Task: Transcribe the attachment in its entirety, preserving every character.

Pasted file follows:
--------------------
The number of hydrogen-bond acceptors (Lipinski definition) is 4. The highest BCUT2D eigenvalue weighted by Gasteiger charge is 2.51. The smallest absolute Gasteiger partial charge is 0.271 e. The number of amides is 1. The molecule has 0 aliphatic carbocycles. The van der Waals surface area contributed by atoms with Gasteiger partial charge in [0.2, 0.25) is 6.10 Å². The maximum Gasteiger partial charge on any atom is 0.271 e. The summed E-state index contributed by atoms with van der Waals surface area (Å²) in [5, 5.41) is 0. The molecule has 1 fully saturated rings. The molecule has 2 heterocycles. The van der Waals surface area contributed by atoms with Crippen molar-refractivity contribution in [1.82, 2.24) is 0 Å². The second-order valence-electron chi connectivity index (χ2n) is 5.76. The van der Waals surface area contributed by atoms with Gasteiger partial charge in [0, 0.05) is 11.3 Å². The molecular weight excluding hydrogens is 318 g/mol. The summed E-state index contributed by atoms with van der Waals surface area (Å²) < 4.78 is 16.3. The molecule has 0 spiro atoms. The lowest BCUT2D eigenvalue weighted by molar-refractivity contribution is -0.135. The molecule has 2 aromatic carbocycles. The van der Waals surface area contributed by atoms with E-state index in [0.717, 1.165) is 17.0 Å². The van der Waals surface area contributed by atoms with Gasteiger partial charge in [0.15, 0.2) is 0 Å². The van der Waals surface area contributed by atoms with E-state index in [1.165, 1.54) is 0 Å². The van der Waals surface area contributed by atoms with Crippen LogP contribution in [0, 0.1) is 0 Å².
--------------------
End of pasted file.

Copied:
The number of hydrogen-bond acceptors (Lipinski definition) is 4. The highest BCUT2D eigenvalue weighted by Gasteiger charge is 2.51. The smallest absolute Gasteiger partial charge is 0.271 e. The number of amides is 1. The molecule has 0 aliphatic carbocycles. The van der Waals surface area contributed by atoms with Gasteiger partial charge in [0.2, 0.25) is 6.10 Å². The maximum Gasteiger partial charge on any atom is 0.271 e. The summed E-state index contributed by atoms with van der Waals surface area (Å²) in [5, 5.41) is 0. The molecule has 1 fully saturated rings. The molecule has 2 heterocycles. The van der Waals surface area contributed by atoms with Crippen molar-refractivity contribution in [1.82, 2.24) is 0 Å². The second-order valence-electron chi connectivity index (χ2n) is 5.76. The van der Waals surface area contributed by atoms with Gasteiger partial charge in [0, 0.05) is 11.3 Å². The molecular weight excluding hydrogens is 318 g/mol. The summed E-state index contributed by atoms with van der Waals surface area (Å²) < 4.78 is 16.3. The molecule has 0 spiro atoms. The lowest BCUT2D eigenvalue weighted by molar-refractivity contribution is -0.135. The molecule has 2 aromatic carbocycles. The van der Waals surface area contributed by atoms with E-state index in [0.717, 1.165) is 17.0 Å². The van der Waals surface area contributed by atoms with Gasteiger partial charge in [0.15, 0.2) is 0 Å². The van der Waals surface area contributed by atoms with E-state index in [1.165, 1.54) is 0 Å². The van der Waals surface area contributed by atoms with Crippen LogP contribution in [0, 0.1) is 0 Å².